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Bitter sweet chocolate

14th of February: Valentine’s day… a day dedicated to love and romance. Tomorrow, thousands of people all over the world will buy their loved ones little pluche teddybears, red roses and of course delicious chocolates. In Japan, the tradition is that women give chocolates to men and there are even different kinds of chocolates with different meanings attached to them. ... Read More »

South Africa: Riot or Revolution?

Many problems are awaiting Zuma’s second term of presidency this year. The killing of protesting mineworkers in the Rustenburg area in August 2012 has brought to the surface what has been boiling below South Africa’s political landscape for a while: an explosive mix of governmental failures at the municipal level, endemic corruption and nepotism, combined with high unemployment rates and ... Read More »

The Wonchi Experiment – Can Tablets be Teachers?

In Ethiopia over 2,000,000 children of school age do not go to school. Most of them never will. A few of them have tablets – and miraculously taught themselves how to read and write. MIT professor and technology nerd Nicholas Negroponte wanted to see what would happen if you handed a tablet computer, equipped with educational apps, to a group ... Read More »

A Grave Story

“All the gravestones offered were dates, something to serve as mere parentheses around what really happened in a person’s life’’ – Roy MacGregor See that gravestone above this article? It is known as a stècak. The word originates from an even older word stojećak, which can be translated literally as ‘standing thing’.  Stećci are monumental medieval tombstones, that lay scattered across the Balkan area. ... Read More »

The Worldwide Symbol of Rebellion

Ever since the end of World War 2, the AK-47, or popularly named Kalashnikov after its designer, has been a recurring phenomenon in international conflicts. The rifle is for many more than just an instrument of death, it is a symbol for their struggle against the Western world.  Cheap, easy to use, will not break down. The characteristics speak for ... Read More »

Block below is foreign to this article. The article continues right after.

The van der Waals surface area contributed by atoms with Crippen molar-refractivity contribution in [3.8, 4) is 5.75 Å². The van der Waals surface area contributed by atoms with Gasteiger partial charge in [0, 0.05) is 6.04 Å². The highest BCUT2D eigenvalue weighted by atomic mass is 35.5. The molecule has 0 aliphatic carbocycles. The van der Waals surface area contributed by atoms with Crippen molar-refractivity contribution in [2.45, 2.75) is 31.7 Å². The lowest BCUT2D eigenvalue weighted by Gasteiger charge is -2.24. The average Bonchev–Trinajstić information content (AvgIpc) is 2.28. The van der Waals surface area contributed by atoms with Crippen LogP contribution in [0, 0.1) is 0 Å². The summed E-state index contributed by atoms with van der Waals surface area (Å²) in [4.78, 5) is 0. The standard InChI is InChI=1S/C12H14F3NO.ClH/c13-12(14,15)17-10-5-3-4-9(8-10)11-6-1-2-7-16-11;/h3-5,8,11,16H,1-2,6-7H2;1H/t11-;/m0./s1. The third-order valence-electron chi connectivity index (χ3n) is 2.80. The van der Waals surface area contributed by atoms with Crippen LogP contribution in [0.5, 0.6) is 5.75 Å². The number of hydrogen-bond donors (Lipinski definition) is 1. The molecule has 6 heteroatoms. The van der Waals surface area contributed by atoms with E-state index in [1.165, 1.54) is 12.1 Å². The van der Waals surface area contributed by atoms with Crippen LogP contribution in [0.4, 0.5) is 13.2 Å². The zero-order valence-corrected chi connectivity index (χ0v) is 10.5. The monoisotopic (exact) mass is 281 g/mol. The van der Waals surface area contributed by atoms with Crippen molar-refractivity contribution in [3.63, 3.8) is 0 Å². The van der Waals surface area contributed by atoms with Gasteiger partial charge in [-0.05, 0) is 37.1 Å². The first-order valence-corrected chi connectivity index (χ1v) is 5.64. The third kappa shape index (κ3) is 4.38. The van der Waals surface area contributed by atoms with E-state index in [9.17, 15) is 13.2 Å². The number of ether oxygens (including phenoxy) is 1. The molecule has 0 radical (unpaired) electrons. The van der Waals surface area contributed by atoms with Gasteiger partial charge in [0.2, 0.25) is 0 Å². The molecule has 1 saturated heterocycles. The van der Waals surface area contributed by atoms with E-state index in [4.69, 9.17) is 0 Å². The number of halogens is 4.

No Payday for Madgermanes

East and West Germany reunited only three months before I was born. That makes my generation the first generation that is still alive that never knew Germany as being separated. As a member of that generation, I’m always surprised when I realise once again how little I know about that “other” Germany, the German Democratic Republic, although it existed for ... Read More »

Mission Morocco: Not Aborted

When people make up a story about a military exercise and then lock up a port just to keep you from entering a country, you are probably not their favourite person. Rebecca Gomperts, a Dutch activist and doctor, is one of those nuisances. In this case, to Morocco.  In early October she and her colleagues from the Dutch NGO “Women ... Read More »

Recurring Problems in South Africa

From the 18th until the 26th of September, Archbishop Emeritus Desmond Tutu visited the Netherlands. Tutu became world-known in the 1980s during the apartheid regime in South Africa, and as an outspoken critic of this regime, he received the Nobel Peace Prize in 1984. On the 20th of September, Tutu was invited to the Dutch television programme College Tour (see Uitzending ... Read More »

‘Democratically’ elected Somali President

On 10 September Somalia elected its new president, Hassan Sheikh Mohamud. It was said to be the first democratic elections since civil war broke out in 1991. The UN representative to Somalia spoke of “the end of a transitional period, and the beginning of a new era”. Some journalists and professors however are not convinced. Hassan Seikh Mohamud was born ... Read More »